In her free time, she enjoys watching TV series and movies and spending time with her husband and daughter.
“I believe in the importance of building one’s strength in order to foster resiliency and a healthy life style.”
Brynne has being holding individual sessions as the Child and Youth Counsellor & Art Therapist for 2 years. In this role, she empowers individuals by nurturing their relationship with art so that they can, in time, support themselves through this creative form of expression. Brynne sits beside those affected by substances between the ages of 4 and 25, specializing with those impacted by trauma, children in foster care, migrant families, and those within the queer community. She received her Master of Counselling: Art Therapy degree right here in Vancouver, BC and earned her Bachelor of Fine Arts: Art Education degree from Arizona State University. When she is not supporting community members at Watari, Brynne can be found rock climbing, traveling, and cooking vegetarian meals
Catherine has been with the team since November 2019, and has experience in youth work and street outreach. She supports people navigating the criminal justice system and advocates from a person-centered approach. She is part of an assertive case management team composed of a probation officer, nurse, occupational therapist, psychiatrist, and income assistance worker, with the goal of reducing recidivism rates and reducing hospital admissions. She is person-centered, works from a harm reduction philosophy, and places emphasis on meeting people where they’re at. Catherine is passionate about social justice, mental health awareness, and the Downtown Eastside community. When Catherine isn’t working, she is connecting with nature, working out, and biking.
Chris as a migrant has the experience of how hard it is to migrate to Canada, first being a volunteer in Watari and being supported by the wonderful Watari group.Now Chris works as an outreach worker for the Migrant to Migrant program in addition to supporting the COMET program (Chronic Offender Management Enforcement Team) for Downtown Community court where he must collaborate with a team composed of a probation officer a Vancouver VPD police officer and a psychiatrist, in his time Chris is always with his children listening to music, mostly salsa.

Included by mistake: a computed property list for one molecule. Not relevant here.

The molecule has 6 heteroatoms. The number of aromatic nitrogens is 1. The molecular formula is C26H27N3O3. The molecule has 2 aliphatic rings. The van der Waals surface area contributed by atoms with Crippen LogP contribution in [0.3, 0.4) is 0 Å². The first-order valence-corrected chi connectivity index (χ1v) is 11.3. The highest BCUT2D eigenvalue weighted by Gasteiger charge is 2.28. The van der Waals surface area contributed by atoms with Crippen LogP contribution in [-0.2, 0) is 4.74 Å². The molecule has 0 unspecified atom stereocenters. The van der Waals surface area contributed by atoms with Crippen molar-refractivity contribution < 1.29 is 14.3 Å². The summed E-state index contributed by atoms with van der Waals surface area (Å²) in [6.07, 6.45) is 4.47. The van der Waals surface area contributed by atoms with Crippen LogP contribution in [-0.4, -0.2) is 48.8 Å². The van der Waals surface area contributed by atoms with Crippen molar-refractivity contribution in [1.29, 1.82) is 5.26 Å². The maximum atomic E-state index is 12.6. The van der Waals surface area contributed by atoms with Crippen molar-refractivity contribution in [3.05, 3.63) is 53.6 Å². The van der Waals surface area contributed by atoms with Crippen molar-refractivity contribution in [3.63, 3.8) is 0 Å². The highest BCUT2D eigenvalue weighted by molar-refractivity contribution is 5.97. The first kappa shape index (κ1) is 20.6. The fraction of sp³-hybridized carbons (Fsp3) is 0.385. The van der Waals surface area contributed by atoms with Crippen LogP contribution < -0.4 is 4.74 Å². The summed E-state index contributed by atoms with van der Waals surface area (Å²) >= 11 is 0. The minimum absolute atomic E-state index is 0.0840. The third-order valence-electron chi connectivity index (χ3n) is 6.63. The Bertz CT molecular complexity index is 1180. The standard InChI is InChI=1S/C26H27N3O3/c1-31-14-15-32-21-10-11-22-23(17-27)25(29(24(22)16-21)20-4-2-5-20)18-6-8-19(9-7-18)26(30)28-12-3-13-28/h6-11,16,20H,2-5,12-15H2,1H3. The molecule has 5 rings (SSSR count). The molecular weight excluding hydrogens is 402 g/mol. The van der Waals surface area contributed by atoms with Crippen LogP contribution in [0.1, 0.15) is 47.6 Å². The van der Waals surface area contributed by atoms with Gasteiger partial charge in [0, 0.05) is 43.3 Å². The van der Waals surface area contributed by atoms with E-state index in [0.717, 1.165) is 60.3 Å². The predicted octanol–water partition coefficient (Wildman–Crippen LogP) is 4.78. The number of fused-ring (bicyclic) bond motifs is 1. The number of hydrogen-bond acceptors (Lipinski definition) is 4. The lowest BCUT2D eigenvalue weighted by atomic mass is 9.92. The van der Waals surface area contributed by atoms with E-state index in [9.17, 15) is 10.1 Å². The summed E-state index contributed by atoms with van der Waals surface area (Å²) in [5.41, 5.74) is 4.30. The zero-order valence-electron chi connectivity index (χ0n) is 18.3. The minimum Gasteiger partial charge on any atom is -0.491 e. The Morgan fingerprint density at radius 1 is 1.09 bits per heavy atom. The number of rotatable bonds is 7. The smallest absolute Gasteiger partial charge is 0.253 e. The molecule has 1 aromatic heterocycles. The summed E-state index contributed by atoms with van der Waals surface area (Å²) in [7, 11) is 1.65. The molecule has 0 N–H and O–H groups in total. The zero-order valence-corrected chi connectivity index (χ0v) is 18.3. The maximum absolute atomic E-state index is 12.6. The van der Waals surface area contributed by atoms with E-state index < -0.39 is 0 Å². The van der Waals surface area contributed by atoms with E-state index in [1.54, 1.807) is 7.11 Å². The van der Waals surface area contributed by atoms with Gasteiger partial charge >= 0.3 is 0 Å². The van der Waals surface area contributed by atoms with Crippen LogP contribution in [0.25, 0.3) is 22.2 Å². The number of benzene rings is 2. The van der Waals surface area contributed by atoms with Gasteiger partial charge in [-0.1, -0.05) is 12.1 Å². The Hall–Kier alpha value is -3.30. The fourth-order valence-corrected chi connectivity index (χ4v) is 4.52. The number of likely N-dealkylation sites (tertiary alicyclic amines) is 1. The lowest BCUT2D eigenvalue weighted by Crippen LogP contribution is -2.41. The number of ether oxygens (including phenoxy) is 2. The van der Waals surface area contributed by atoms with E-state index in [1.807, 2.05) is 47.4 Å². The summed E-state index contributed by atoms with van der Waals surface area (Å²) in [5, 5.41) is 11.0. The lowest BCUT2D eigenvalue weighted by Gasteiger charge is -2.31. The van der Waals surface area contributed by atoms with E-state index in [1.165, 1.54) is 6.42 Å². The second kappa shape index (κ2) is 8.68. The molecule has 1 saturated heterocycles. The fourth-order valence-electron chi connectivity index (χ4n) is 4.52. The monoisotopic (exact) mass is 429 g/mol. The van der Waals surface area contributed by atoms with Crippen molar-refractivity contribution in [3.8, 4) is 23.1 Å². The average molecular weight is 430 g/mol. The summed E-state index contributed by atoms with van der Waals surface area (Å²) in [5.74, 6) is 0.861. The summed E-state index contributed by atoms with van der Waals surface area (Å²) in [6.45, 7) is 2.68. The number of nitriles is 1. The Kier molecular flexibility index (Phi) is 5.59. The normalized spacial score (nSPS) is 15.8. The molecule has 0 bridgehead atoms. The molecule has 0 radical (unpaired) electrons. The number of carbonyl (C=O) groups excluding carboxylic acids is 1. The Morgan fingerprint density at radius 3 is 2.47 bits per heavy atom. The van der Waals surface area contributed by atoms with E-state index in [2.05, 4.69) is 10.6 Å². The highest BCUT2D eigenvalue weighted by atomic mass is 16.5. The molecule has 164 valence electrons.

“I recognize and value the potential that all individuals hold to live their lives in a manner that is meaningful to them.”
Dustin runs the Youth Excelling and Attaining Housing (YEAH!) Program at Watari. Dustin’s belief in the value and potential that all individuals hold guides his work in the YEAH! Program, as he supports youth and young adults with moving forward with vocational aspirations, educational interests, finding and maintaining housing, integrating into their community, and building positive interpersonal connections. Dustin has a Bachelor of Arts Degree in Psychology and is currently working towards a Master of Counselling Degree. When he is not busy with the YEAH! Program and school work, he may be found travelling, learning languages, or baking shortbread cookies.
“I believe that nobody should be hungry or go to sleep without food.”
Eloina Alberto is a Food Security coordinator at Watari Counselling & Support Services. She is a Latin American migrant woman who came to Canada 4 years ago. As a nurse in her home country, she is very passionate about supporting those who are in need. She is concerned about food security in the DTES and is grateful to contribute with compassion and dignity to the people we support.